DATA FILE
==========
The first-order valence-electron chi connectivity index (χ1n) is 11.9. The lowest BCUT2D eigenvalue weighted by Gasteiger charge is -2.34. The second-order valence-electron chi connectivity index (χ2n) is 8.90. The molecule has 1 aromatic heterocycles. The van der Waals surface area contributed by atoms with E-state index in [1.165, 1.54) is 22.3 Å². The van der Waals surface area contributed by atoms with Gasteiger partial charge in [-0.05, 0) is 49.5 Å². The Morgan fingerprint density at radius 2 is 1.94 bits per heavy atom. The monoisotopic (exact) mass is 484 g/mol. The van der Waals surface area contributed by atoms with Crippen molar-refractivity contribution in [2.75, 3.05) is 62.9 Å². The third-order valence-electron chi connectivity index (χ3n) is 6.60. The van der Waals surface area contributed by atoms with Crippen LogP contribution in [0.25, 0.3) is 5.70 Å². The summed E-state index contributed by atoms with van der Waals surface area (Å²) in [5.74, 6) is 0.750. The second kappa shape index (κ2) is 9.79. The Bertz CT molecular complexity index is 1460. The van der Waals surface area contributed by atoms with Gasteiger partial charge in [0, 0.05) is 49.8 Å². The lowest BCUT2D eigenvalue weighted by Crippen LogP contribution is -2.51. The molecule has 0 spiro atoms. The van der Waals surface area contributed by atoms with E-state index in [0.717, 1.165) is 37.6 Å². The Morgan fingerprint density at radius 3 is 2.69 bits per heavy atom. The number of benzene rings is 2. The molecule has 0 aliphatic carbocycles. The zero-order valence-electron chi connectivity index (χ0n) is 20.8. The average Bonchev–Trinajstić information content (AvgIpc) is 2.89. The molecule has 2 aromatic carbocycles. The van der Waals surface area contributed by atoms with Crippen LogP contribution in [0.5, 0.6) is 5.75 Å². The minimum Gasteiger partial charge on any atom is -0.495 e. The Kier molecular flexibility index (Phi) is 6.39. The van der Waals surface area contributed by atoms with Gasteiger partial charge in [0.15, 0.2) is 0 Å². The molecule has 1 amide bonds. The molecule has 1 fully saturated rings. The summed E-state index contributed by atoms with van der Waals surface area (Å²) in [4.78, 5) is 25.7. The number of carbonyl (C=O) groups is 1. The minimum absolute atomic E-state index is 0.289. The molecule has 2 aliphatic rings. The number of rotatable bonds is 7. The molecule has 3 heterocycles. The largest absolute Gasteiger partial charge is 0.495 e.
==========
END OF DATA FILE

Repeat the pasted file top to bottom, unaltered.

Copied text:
The first-order valence-electron chi connectivity index (χ1n) is 11.9. The lowest BCUT2D eigenvalue weighted by Gasteiger charge is -2.34. The second-order valence-electron chi connectivity index (χ2n) is 8.90. The molecule has 1 aromatic heterocycles. The van der Waals surface area contributed by atoms with E-state index in [1.165, 1.54) is 22.3 Å². The van der Waals surface area contributed by atoms with Gasteiger partial charge in [-0.05, 0) is 49.5 Å². The Morgan fingerprint density at radius 2 is 1.94 bits per heavy atom. The monoisotopic (exact) mass is 484 g/mol. The van der Waals surface area contributed by atoms with Crippen molar-refractivity contribution in [2.75, 3.05) is 62.9 Å². The third-order valence-electron chi connectivity index (χ3n) is 6.60. The van der Waals surface area contributed by atoms with Crippen LogP contribution in [0.25, 0.3) is 5.70 Å². The summed E-state index contributed by atoms with van der Waals surface area (Å²) in [5.74, 6) is 0.750. The second kappa shape index (κ2) is 9.79. The Bertz CT molecular complexity index is 1460. The van der Waals surface area contributed by atoms with Gasteiger partial charge in [0, 0.05) is 49.8 Å². The lowest BCUT2D eigenvalue weighted by Crippen LogP contribution is -2.51. The molecule has 0 spiro atoms. The van der Waals surface area contributed by atoms with E-state index in [0.717, 1.165) is 37.6 Å². The Morgan fingerprint density at radius 3 is 2.69 bits per heavy atom. The number of benzene rings is 2. The molecule has 0 aliphatic carbocycles. The zero-order valence-electron chi connectivity index (χ0n) is 20.8. The average Bonchev–Trinajstić information content (AvgIpc) is 2.89. The molecule has 2 aromatic carbocycles. The van der Waals surface area contributed by atoms with Crippen LogP contribution in [0.5, 0.6) is 5.75 Å². The minimum Gasteiger partial charge on any atom is -0.495 e. The Kier molecular flexibility index (Phi) is 6.39. The van der Waals surface area contributed by atoms with Gasteiger partial charge in [0.15, 0.2) is 0 Å². The molecule has 1 amide bonds. The molecule has 1 fully saturated rings. The summed E-state index contributed by atoms with van der Waals surface area (Å²) in [4.78, 5) is 25.7. The number of carbonyl (C=O) groups is 1. The minimum absolute atomic E-state index is 0.289. The molecule has 2 aliphatic rings. The number of rotatable bonds is 7. The molecule has 3 heterocycles. The largest absolute Gasteiger partial charge is 0.495 e.